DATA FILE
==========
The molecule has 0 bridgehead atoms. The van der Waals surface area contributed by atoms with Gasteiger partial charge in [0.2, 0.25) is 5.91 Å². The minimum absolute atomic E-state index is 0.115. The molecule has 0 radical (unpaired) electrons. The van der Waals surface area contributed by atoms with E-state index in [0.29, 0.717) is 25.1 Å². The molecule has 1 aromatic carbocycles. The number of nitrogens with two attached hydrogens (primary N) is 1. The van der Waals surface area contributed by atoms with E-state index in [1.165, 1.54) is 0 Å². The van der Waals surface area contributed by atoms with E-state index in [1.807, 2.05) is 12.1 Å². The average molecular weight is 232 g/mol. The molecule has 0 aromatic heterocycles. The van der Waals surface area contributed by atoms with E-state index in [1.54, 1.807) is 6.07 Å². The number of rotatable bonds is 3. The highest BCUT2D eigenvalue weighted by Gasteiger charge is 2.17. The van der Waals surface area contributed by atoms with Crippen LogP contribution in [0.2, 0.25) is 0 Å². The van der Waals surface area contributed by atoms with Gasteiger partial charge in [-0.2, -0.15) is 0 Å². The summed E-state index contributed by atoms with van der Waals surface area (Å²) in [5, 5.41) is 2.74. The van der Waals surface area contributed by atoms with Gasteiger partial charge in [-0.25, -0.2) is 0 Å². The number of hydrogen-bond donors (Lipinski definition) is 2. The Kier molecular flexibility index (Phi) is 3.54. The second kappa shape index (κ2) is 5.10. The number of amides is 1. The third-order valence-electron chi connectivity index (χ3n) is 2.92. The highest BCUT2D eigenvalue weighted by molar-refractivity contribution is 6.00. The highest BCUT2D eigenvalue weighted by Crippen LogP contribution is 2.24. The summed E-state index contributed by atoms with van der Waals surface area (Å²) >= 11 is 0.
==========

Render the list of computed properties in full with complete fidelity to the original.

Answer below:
The molecule has 0 bridgehead atoms. The van der Waals surface area contributed by atoms with Gasteiger partial charge in [0.2, 0.25) is 5.91 Å². The minimum absolute atomic E-state index is 0.115. The molecule has 0 radical (unpaired) electrons. The van der Waals surface area contributed by atoms with E-state index in [0.29, 0.717) is 25.1 Å². The molecule has 1 aromatic carbocycles. The number of nitrogens with two attached hydrogens (primary N) is 1. The van der Waals surface area contributed by atoms with E-state index in [1.165, 1.54) is 0 Å². The van der Waals surface area contributed by atoms with E-state index in [1.807, 2.05) is 12.1 Å². The average molecular weight is 232 g/mol. The molecule has 0 aromatic heterocycles. The van der Waals surface area contributed by atoms with E-state index in [1.54, 1.807) is 6.07 Å². The number of rotatable bonds is 3. The highest BCUT2D eigenvalue weighted by Gasteiger charge is 2.17. The van der Waals surface area contributed by atoms with Crippen LogP contribution in [0.2, 0.25) is 0 Å². The van der Waals surface area contributed by atoms with Gasteiger partial charge in [-0.2, -0.15) is 0 Å². The summed E-state index contributed by atoms with van der Waals surface area (Å²) in [5, 5.41) is 2.74. The van der Waals surface area contributed by atoms with Gasteiger partial charge in [-0.25, -0.2) is 0 Å². The number of hydrogen-bond donors (Lipinski definition) is 2. The Kier molecular flexibility index (Phi) is 3.54. The second kappa shape index (κ2) is 5.10. The number of amides is 1. The third-order valence-electron chi connectivity index (χ3n) is 2.92. The highest BCUT2D eigenvalue weighted by molar-refractivity contribution is 6.00. The highest BCUT2D eigenvalue weighted by Crippen LogP contribution is 2.24. The summed E-state index contributed by atoms with van der Waals surface area (Å²) >= 11 is 0.